WOD:

In teams of 3, complete the following

3000m Row
200 Calorie assault bike
1 Mile run
*2 people working, 1 person resting

During the row: 200m slam ball bear hug carry pacer
During the assault bike: hollow hold switching every 10 calories
During the run: active squat hold switching every 200m

Post time to comments.

Nini on the run with her bumper plate in hand.

Doctors Don’t Always Know Best

Question: What is a Doctor’s favorite piece of advice when a CrossFitter is injured?

Answer: “You have to stop doing CrossFit until you are all better.”

Now, while on the surface that may sound like decent advice, to me it a) demonstrates a lack of understanding of what we do and b) demonstrates a lack of understanding of how the body heals.

One of the best things about CrossFit is that it is “universally scalable”. This means it can be adapted to meet anyone’s needs regardless of injury status or other limitation. There are countless examples of amputees who are active CrossFitters. Perhaps one of the most amazing examples is Kyle Maynard. There is also a woman who not only has cerebral palsy and CrossFits, but she’s also a CrossFit trainer, Steph Hammerman. (click that link, the video is definitely worth watching.) So, if these folks, and countless others can work around their “limitations” don’t you think it’s possible that we can modify a workout around someone’s injury?

A couple of decades ago, the common approach to a new injury was rest. “3 days of bed rest” was a common prescription for back pain. Guess what, they quickly found out that it made people worse. The body doesn’t need rest, it needs motion. This doesn’t mean you train through an injury, ignoring the pain, it means that you find ways to stay as active as possible. When you workout your body releases hormones that aid in recovery. If you just rest during an injury then you are blunting the body’s ability to release these hormones. Plus, there is a huge psychological benefit to keeping your fitness level up, so skipping workouts can impact you physically as well as emotionally.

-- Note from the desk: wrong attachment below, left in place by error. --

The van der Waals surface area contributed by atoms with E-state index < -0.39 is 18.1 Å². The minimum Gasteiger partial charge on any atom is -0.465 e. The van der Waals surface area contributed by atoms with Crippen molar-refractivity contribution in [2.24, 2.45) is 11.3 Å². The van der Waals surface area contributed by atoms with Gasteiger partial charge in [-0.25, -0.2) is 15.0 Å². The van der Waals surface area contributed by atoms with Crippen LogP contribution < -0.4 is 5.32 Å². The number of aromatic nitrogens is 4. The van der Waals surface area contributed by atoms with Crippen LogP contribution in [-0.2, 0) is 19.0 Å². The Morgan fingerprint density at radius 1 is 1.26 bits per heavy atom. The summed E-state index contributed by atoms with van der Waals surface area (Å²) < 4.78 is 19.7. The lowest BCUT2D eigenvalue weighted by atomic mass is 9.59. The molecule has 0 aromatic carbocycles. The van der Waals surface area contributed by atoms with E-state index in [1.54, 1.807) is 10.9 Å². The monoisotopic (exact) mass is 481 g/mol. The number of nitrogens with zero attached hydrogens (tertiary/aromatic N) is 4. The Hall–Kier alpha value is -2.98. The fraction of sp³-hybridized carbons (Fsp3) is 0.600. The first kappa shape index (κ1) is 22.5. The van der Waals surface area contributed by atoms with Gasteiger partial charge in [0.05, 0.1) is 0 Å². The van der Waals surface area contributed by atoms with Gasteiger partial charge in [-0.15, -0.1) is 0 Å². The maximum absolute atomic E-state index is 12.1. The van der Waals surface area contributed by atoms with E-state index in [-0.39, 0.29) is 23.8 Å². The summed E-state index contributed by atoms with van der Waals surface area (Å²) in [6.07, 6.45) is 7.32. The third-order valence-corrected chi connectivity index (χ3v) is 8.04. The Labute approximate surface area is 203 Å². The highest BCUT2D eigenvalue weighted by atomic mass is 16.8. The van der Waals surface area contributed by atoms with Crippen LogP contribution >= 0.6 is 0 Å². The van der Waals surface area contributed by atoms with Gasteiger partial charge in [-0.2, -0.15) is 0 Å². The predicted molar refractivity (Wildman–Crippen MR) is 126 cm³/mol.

Our recommendation, keep coming in and let us help you work around your injury. There is a great article in the CrossFit Journal that talks about this: Science: Rest When You’re Dead. Here are a few of my favorite quotes from the article:

“Pain means you should stop doing the thing that hurts and go see a professional, he continued. But it doesn’t mean you should stop doing things altogether. Cicero described how some patients who came to him after sustaining an injury ceased activity for several days or weeks and found they were no better for it.”

“Athletes should seek the help of a medical professional in the event of injury, Cicero said, but the key to effective recovery is to remain active and continue to use those muscle groups as much as possible.”

“Muscles and bones aside, bed rest does nothing for fitness and health. While obesity and chronic illness are related to a host of factors—especially nutrition—physical activity is essential for health. Athletes who cease activity when injured are often punished several times: Rest does little for the injury, flexibility is reduced, strength and conditioning are lost, and overall fitness and health suffer.”